Evening Star, No. IIIGeorgia O’Keeffe began experimenting with watercolors in her late 20s as a way to play with color and composition. This was before her iconic oil paintings of flowers, and the abstracted watercolors chronicle her artistic journey to becoming comfortable working in a less representational style.

Georgia O' Keeffe Watercolor Painting

“Sunrise,” 1916. (Photo: Public Domain)

 

Paul Klee (1879 – 1940)

Paul Klee

In 1911, Paul Klee joined an artist group called Blaue Reiter, an organization that used their work as a way to express “spiritual truths.” Interested in the likes of non-figurative art and primitivism, color was an important part of the group’s aesthetic. Klee’s watercolor paintings were a means of experimentation in order to understand his relationship with the “realm of color.”

Klee, Paul (1879-1940) - 1919 Black Columns in Landscape (Metropolitan Museum of Art, New York)

 

Charles Demuth (1883 – 1935)

Watercolor Paintings

“Trees and Barns: Bermuda,” 1917. (Photo: Public Domain)

Charles Demuth artistically came of age during modernism, and his encounters with Cubism was a big influence to his watercolor works. This love of sharp lines and geometric shapes made him a founding member of the Precisionist Movement; his structured elements were paired with diffused washes, fusing order and chaos.

Charles Demuth Watercolor Painting

“Bermuda No. 2, The Schooner,” 1917. (Photo: CC0 1.0)

 

Reginald Marsh (1898 – 1954)

Watercolor Paintings

“Locomotive,” 1932. (Photo: Public Domain)

Reginald Marsh’s works have become synonymous with New York City. During the 1930s and 40s, he chronicled the everyday life of the bustling metropolis; this included areas on the fringe like burlesque parlors and Coney Island. With such observational skills, his work was a perfect fit for journalism, and he worked for The Daily News. Of watercolor, he said, “Watercolor I took up and took to it well, with no introduction.”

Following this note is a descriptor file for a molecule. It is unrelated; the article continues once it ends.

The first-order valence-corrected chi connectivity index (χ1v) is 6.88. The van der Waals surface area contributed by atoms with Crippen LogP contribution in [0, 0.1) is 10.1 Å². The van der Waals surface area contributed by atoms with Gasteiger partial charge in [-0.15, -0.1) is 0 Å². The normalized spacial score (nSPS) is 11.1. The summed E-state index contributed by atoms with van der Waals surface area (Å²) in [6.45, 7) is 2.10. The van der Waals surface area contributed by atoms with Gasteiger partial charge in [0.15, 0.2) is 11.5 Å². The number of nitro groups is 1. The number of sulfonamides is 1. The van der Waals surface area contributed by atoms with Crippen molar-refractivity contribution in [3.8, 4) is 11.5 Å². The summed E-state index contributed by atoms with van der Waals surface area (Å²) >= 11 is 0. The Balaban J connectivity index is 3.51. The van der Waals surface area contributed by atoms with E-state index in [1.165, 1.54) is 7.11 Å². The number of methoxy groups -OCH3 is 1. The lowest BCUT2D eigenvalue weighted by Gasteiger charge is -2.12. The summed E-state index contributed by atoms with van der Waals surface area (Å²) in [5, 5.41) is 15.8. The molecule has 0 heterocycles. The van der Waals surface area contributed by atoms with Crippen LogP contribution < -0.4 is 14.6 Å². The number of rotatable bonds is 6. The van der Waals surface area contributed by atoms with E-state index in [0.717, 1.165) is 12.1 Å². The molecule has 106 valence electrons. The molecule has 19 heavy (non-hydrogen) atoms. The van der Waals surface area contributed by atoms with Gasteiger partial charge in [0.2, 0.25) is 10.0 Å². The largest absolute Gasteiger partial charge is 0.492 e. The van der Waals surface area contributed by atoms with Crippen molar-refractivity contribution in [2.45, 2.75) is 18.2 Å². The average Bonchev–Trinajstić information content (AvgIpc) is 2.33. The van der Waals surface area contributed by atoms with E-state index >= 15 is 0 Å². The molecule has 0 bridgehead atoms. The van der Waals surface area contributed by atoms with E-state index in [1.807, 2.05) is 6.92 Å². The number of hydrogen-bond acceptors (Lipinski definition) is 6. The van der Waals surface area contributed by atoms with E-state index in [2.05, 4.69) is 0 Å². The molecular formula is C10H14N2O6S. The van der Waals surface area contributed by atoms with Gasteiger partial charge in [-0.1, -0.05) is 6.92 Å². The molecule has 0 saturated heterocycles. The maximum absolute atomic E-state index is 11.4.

Watercolor Paintings

“Tug Boats, New York,” 1938. (Photo: Public Domain)

 

Andrew Wyeth (1917 – 2009)

Andrew Wyeth

American artist Andrew Wyeth is the son of a well-known illustrator, N.C. Wyeth. Thanks to his father’s guidance, Andrew mastered watercolor at an early age. By 20 years old, he had his first solo exhibition featuring all watercolor paintings. (The show sold out.) As his career continued to grow, Andrew expanded his chosen media to egg tempera, but he continued to create watercolors inspired by his solitary walks in his hometown of Chadds Ford, Pennsylvania as well as Cushing, Maine.

Wyeth:My Studio

 

Edward Hopper (1882 – 1967)

'St Michael's College, Santa Fe' by Edward Hopper

Edward Hopper is known for oil paintings like the iconic Nighthawks, but the artist was adept at watercolors, too. In both media, Hopper’s focus was the same; the American experience as seen through landscapes. “My aim in painting,” he’s quoted as saying, “has always been the most exact transcription possible of my most intimate impressions of nature.”

"Hill and House" Watercolor by Edward Hopper 1927

 

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Sara Barnes

Sara Barnes is a Staff Editor at My Modern Met and Manager of My Modern Met Store. As an illustrator and writer living in Seattle, she chronicles illustration, embroidery, and beyond through her blog Brown Paper Bag and Instagram @brwnpaperbag. She wrote a book about embroidery artist Sarah K. Benning titled 'Embroidered Life' that was published by Chronicle Books in 2019. Sara is a graduate of the Maryland Institute College of Art. She earned her BFA in Illustration in 2008 and MFA in Illustration Practice in 2013.